However, it is important to note that it is not always possible to
eliminate all escaping in an IRI. There are many reasons for this.

a. Some escape sequences (all below %80) are necessary to distinguish
    escaped and unescaped uses of reserved characters.

b. Some escape sequences cannot be interpreted as sequences of UTF-8
    Note: Due to the regularities in the octet patterns of UTF-8,
    there is a very high probability, but no guarantee, that
    escape sequences that can be interpreted as sequences of UTF-8
    octets actually originated from UTF-8. For a detailed discussion
    of the odds, see [Duer97].

c. The conversion may result in a character that is not appropriate.
    See section 3.1 for further details.

Conversion from an URI to an IRI is done using the following steps:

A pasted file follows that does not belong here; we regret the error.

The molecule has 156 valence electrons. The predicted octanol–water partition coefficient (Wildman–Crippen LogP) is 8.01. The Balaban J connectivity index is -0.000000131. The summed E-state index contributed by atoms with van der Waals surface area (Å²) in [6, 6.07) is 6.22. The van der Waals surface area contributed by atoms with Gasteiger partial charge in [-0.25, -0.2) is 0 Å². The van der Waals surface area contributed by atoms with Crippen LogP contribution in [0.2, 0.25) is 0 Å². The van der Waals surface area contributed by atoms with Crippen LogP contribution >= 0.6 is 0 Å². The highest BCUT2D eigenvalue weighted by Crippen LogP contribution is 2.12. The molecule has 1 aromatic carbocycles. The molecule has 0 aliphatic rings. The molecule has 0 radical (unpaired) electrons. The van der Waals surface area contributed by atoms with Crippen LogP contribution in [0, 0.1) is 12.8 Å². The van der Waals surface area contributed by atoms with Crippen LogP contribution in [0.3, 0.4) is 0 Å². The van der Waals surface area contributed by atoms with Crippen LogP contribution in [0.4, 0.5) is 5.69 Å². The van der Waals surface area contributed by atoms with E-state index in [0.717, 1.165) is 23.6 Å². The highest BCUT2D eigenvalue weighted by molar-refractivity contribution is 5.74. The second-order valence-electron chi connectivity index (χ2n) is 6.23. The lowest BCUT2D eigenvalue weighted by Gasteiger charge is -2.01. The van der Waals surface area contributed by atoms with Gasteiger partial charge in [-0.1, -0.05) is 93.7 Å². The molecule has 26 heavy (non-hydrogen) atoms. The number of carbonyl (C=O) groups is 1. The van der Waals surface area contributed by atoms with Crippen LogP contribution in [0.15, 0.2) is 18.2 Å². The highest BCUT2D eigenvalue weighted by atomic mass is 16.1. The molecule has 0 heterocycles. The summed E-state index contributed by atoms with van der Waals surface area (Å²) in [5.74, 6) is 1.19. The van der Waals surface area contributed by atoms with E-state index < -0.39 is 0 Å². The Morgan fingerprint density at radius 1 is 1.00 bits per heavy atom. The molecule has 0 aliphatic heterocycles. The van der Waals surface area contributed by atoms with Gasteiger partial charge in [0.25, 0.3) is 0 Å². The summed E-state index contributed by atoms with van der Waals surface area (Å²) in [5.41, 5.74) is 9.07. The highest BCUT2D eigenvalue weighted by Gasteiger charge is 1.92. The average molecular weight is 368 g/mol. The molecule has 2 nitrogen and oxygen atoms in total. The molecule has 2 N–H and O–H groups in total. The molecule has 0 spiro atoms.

1) Convert all hexadecimal escapes (% followed by two hexadecimal
      digits) of %80 and higher to the corresponding octets. (The
      result is a sequence of intermixed 'characters' and 'octets'; it
      is very important to distinguish strictly between characters and
      octets in this procedure.)

   2) Convert all sequences of octets that are strictly legal UTF-8
      sequences to the corresponding sequences of characters based on
      UTF-8. Any subsequence that is found to correspond to a legal
      UTF-8 sequence can be converted. Note: The properties of UTF-8
      make sure that this will in all cases lead to the same result.

   3) Using UTF-8, convert back to octets all resulting characters
      that are identified as not appropriate according to Section 3.1.

   4) Convert all the remaining octets (i.e. those not affected by step
      2) and those produced by step 3) back to hexadecimal escapes.

This procedure will convert as many escaped non-ASCII characters as
possible to characters in an IRI. Because there are some choices
when applying step 3) (see Section 3.1), results may differ.

3. Considerations for use of IRIs

3.1 IRI Character Limitations

Not all characters of the UCS are appropriate for use as resource